A photographer featured by Vogue who is accused of passing off artificial intelligence (AI) images as his photography work has admitted that some of his pictures are computer generated.
Emanuele Boffa, whose work has been featured in Photo Vogue, has revealed to PetaPixel that five images on his Instagram feed are generated by AI.
The images, seen below, are not marked as AI to Boffa’s 30,000 Instagram followers, instead, they blend in with the rest of his work which he describes as “real people and real landscapes.”
The Italian photographer describes himself both as a “photographer” and a “digital artist” in his Instagram bio.
“I work with all kinds of technology, even AI,” Boffa tells PetaPixel. “But I don’t only use AI to generate my photos, I use Blender, Photoshop, and other systems.
“I’m a photographer, my photos for years have never been pure, but I don’t have to justify myself.”
Boffa’s early Instagram posts would regularly feature a tag for the model posing in the photo. But from November last year, around the time Midjourney V4 came out, a series of fantastical images apparently taken from all over the globe have appeared on his feed with none of the supposed models ever being tagged in the posts.
The following posts from his Instagram account are real photos and not AI, according to Boffa.
“Only five photos were generated by AI and post-produced with Blender, the rest are real people and real landscapes,” says Boffa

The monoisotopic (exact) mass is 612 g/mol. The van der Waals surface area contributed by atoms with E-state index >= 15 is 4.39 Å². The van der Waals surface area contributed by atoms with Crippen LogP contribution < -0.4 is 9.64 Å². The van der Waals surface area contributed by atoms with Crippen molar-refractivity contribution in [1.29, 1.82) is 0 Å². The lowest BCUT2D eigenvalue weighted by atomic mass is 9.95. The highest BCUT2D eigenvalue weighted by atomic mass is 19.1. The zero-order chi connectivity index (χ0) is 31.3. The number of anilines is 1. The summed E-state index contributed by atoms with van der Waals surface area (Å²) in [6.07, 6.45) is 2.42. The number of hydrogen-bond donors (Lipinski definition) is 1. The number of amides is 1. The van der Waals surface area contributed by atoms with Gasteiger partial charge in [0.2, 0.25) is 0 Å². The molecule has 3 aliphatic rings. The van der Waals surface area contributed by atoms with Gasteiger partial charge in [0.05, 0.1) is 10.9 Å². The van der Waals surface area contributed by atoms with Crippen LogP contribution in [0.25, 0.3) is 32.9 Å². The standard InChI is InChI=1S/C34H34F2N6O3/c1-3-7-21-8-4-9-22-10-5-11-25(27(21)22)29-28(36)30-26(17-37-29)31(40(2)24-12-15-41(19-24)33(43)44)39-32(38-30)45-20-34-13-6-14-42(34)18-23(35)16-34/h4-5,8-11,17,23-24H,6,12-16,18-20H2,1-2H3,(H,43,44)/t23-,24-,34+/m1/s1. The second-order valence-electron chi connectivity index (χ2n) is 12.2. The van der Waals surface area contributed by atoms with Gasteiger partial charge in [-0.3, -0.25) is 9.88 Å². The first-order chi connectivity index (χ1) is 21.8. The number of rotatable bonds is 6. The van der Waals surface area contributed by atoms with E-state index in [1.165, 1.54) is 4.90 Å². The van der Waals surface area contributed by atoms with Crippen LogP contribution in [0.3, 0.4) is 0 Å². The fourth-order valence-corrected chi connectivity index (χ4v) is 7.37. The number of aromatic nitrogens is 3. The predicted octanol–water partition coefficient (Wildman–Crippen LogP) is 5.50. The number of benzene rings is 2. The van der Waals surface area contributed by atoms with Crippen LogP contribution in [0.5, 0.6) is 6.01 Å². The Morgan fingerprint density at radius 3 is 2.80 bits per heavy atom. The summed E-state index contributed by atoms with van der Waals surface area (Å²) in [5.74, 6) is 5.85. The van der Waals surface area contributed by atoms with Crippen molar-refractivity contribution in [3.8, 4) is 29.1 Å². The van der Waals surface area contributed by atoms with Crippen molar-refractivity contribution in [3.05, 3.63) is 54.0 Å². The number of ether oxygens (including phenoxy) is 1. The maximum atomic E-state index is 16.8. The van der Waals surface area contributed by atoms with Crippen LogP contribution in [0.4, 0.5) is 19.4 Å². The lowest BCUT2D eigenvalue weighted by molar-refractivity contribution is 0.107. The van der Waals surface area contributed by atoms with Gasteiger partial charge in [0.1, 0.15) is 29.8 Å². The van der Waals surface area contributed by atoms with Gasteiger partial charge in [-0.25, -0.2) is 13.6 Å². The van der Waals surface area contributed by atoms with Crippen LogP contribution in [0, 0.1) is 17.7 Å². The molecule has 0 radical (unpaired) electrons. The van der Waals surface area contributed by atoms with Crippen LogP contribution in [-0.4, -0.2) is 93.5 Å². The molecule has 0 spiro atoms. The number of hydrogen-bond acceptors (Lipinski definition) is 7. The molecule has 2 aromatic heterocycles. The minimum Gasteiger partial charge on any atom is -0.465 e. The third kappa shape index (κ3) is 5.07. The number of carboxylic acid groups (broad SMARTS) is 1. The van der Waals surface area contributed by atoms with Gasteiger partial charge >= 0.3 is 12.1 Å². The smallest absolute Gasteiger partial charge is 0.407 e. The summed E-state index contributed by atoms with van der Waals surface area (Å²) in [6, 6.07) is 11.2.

When asked why he doesn’t mark the AI-generated images as such, Boffa replied: “James Cameron or Christopher Nolan and many other directors and cinematographers are continuously generating images with the help of computer graphics or AI.
“And I don’t think people care much, artificial intelligence, when used correctly, generates exactly what there is in the mind of the author.”
While Boffa is clearly a talented photographer, as evidenced by his earlier posts to Instagram, his embrace of AI is causing concern because it’s not being labeled as unreal imagery.
Boffa’s comments section is filled with people praising his photography work. But occasionally people will ask if the picture is AI which is always sidestepped.
Some photographers reached out to PetaPixel and accused Boffa of blocking people who question whether his work is AI-generated so he can “continue with the acclaim, attention and likes on the fraudulent photos.”
It comes just a week after another popular Instagram photographer was revealed to have duped his followers into believing his portraiture was real when it was actually AI.
Yesterday, PetaPixel published an editorial regarding this issue.
PetaPixel reached out to Vogue for a comment, the publication did not respond as of publication.
Image credits: All images from Emanuele Boffa/@emanuele_boffa.